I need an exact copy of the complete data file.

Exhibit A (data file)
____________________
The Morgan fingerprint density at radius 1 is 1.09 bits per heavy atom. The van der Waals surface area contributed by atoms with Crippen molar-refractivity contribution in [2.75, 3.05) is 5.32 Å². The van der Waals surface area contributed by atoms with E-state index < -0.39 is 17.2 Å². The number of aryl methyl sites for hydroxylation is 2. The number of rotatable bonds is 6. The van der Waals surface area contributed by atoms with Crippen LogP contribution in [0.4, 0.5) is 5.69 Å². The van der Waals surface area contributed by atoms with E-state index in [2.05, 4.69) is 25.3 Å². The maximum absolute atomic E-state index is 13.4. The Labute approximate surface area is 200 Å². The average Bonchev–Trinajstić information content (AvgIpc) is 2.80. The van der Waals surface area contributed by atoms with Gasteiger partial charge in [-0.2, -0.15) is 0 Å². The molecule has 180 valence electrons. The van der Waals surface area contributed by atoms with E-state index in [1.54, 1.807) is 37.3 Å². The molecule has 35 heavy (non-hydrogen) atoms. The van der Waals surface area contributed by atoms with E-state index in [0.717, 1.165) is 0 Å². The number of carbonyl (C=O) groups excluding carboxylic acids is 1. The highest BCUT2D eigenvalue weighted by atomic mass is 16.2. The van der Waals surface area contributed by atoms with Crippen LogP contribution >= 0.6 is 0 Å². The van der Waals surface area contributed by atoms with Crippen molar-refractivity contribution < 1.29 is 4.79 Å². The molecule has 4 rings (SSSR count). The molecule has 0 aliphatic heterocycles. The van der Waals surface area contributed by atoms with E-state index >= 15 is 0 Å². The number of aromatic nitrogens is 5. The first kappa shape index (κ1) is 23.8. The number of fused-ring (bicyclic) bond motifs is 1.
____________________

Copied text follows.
The Morgan fingerprint density at radius 1 is 1.09 bits per heavy atom. The van der Waals surface area contributed by atoms with Crippen molar-refractivity contribution in [2.75, 3.05) is 5.32 Å². The van der Waals surface area contributed by atoms with E-state index < -0.39 is 17.2 Å². The number of aryl methyl sites for hydroxylation is 2. The number of rotatable bonds is 6. The van der Waals surface area contributed by atoms with Crippen LogP contribution in [0.4, 0.5) is 5.69 Å². The van der Waals surface area contributed by atoms with E-state index in [2.05, 4.69) is 25.3 Å². The maximum absolute atomic E-state index is 13.4. The Labute approximate surface area is 200 Å². The average Bonchev–Trinajstić information content (AvgIpc) is 2.80. The van der Waals surface area contributed by atoms with Gasteiger partial charge in [-0.2, -0.15) is 0 Å². The molecule has 180 valence electrons. The van der Waals surface area contributed by atoms with E-state index in [1.54, 1.807) is 37.3 Å². The molecule has 35 heavy (non-hydrogen) atoms. The van der Waals surface area contributed by atoms with E-state index in [0.717, 1.165) is 0 Å². The number of carbonyl (C=O) groups excluding carboxylic acids is 1. The highest BCUT2D eigenvalue weighted by atomic mass is 16.2. The van der Waals surface area contributed by atoms with Crippen LogP contribution >= 0.6 is 0 Å². The van der Waals surface area contributed by atoms with Crippen molar-refractivity contribution < 1.29 is 4.79 Å². The molecule has 4 rings (SSSR count). The molecule has 0 aliphatic heterocycles. The van der Waals surface area contributed by atoms with E-state index >= 15 is 0 Å². The number of aromatic nitrogens is 5. The first kappa shape index (κ1) is 23.8. The number of fused-ring (bicyclic) bond motifs is 1.